Canada 2005

North America

Yearbook 2005

Canada. In February, Canada decided not to participate in the space-based robot defense that the United States planned. The following month, the Supreme Court of British Columbia acquitted two Sikhs who had previously been convicted of an attack on Air India in 1985. In its ruling, the court cited deficiencies in the evidence.

The major corruption scandal with ramifications into the ruling Liberal Party, unveiled in 2003, continued to dominate domestic politics. In 1995, after separatists were close to winning a referendum on leaving Canada, a campaign was launched in Quebec to strengthen federal rule. The result was meager despite the fact that the Liberal government invested large sums. New revelations were made in the spring in the government-appointed inquiry headed by Judge John Gomery. An advertising agency director testified in April that his company had received over $ 23 million but that almost no work had been done. The company would then have donated over $ 1 million to the Liberal Party, which was confirmed by a former party member. Prime Minister Paul Martin gave a speech to the nation in April apologizing for the corruption deal. He also promised to announce new elections within 30 days after the inquiry presented its final report.

In May, the government was close to falling. According to countryaah, Ottawa is the capital and one of the major cities within the country of Canada. Martin had pledged that he would resign if the government lost the budget vote on May 19. Now they won with the overweight of a vote, thanks to a conservative MP, Belinda Stronach, jumping off to the Liberals. The government was also supported by the Social Democratic New Democratic Party (NDP) in exchange for promises of new money to low-income earners and pensioners, and that a planned reduction in corporate taxes was postponed. On May 17, the Liberals won the provincial election in British Columbia.

In July, Canada became the fourth country in the world to allow same-sex marriage.

A severe storm in August caused a plane crash at Pearson Airport outside Toronto. All 309 on board could be evacuated before the aircraft, which belonged to Air France, started to burn. 22 people were injured in the accident.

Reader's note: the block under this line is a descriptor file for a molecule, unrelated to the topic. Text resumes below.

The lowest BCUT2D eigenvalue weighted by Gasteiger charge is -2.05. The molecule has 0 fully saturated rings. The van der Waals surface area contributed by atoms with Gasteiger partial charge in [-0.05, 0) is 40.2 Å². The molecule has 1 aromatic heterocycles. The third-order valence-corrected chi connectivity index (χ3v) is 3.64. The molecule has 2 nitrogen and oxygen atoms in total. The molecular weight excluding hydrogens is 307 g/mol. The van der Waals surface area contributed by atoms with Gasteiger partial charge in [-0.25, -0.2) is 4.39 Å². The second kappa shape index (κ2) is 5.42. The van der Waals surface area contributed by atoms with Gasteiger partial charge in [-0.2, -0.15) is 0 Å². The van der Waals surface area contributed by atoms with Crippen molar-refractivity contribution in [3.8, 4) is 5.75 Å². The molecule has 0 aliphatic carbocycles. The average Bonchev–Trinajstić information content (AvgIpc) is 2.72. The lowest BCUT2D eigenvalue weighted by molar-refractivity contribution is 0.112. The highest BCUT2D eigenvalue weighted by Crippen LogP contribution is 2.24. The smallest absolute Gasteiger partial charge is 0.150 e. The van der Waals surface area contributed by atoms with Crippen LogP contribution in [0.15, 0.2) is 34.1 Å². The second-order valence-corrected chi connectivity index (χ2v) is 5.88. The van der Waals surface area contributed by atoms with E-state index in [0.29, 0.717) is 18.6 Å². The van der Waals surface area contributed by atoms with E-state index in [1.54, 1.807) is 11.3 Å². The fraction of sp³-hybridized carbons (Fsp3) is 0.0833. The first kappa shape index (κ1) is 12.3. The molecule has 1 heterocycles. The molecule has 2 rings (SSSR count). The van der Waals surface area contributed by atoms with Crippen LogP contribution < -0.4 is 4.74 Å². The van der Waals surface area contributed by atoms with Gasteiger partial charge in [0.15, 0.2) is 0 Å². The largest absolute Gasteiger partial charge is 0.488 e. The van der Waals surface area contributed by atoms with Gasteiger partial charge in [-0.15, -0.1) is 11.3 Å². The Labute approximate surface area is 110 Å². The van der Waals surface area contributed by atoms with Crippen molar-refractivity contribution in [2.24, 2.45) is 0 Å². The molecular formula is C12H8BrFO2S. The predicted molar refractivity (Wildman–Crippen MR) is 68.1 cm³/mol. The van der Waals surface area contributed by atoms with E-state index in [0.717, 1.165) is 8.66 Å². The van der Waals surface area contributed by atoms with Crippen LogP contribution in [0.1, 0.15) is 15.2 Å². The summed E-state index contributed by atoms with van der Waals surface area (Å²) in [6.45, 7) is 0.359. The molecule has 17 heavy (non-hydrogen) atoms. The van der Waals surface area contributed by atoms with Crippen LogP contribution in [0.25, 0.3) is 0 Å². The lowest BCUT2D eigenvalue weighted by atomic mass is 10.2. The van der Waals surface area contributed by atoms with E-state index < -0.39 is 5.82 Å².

On September 27, the Haitian-born journalist Michaëlle Jean took over as new general governor. The appointment attracted some criticism, mainly from a conservative point of view, when it was questioned about Jean and, above all, her husband, documentary filmmaker Jean-Daniel Lafond, really stood behind a federal Canada. Lafond made a documentary in 1993 about the separatist movement Fronten for Quebec’s liberation (FLQ).

In November, Judge Gomery presented his first interim report on the corruption scandal. He freed Prime Minister Martin but gave his representative Jean Chrétien some of the blame for the scam. Chrétien dismissed the charges. Shortly thereafter, the NDP decided that it would no longer support the government because of disagreement over how much private care would be allowed. On November 28, the government fell after losing a vote of no confidence in Parliament. New elections were announced until January 23, 2006.

The week before, the government had pledged to invest five billion Canadian dollars by 2015 to fight poverty among the country’s indigenous peoples. Promises were also made about damages to the people who, until the late 1960s, were abused when they were students in state-funded boarding schools run by the churches for Indians and Inuit people.

October

Canada will receive 1.2 million migrants in 2021–2023

October 30

Canada announces that it will receive around 1.2 million immigrants between 2021 and 2023 to compensate for the fact that so few have been able to emigrate to the country by 2020. According to the plan, 401,000 people will be welcomed in 2021, 411,000 in 2022 and 421,000 in 2023, which corresponds to about one percent of the country’s population. If the pandemic had not intervened, Canada would have received 341,000 well-educated migrants, refugees or relatives of Canadians. At the same time, travel restrictions are extended for unnecessary travel abroad. Those allowed to enter the country must still be quarantined for 14 days. During the last week of October, Canada passed 10,000 dead in the corona pandemic.

SaskParty retains power in Saskatchewan

October 26

The Saskatchewan Party (SaskParty) retains power in Saskatchewan. According to preliminary figures, the party will receive just over 63 percent of the votes and 50 of the 61 seats, while the remaining 11 seats appear to go to the Social Democratic NDP.

NDP wins provincial election in British Columbia

October 24

The Social Democratic Party NDP wins the provincial election in British Columbia with 55 of the 87 seats, the Liberals get 29 seats and the Green Party 3 seats (according to preliminary figures, postal votes have not yet been counted. This means that the NDP retains provincial government under John Horgan Andrew Wilkinson resigns as leader of the Liberal Party in British Columbia.

The government survives the no-confidence motion

21 October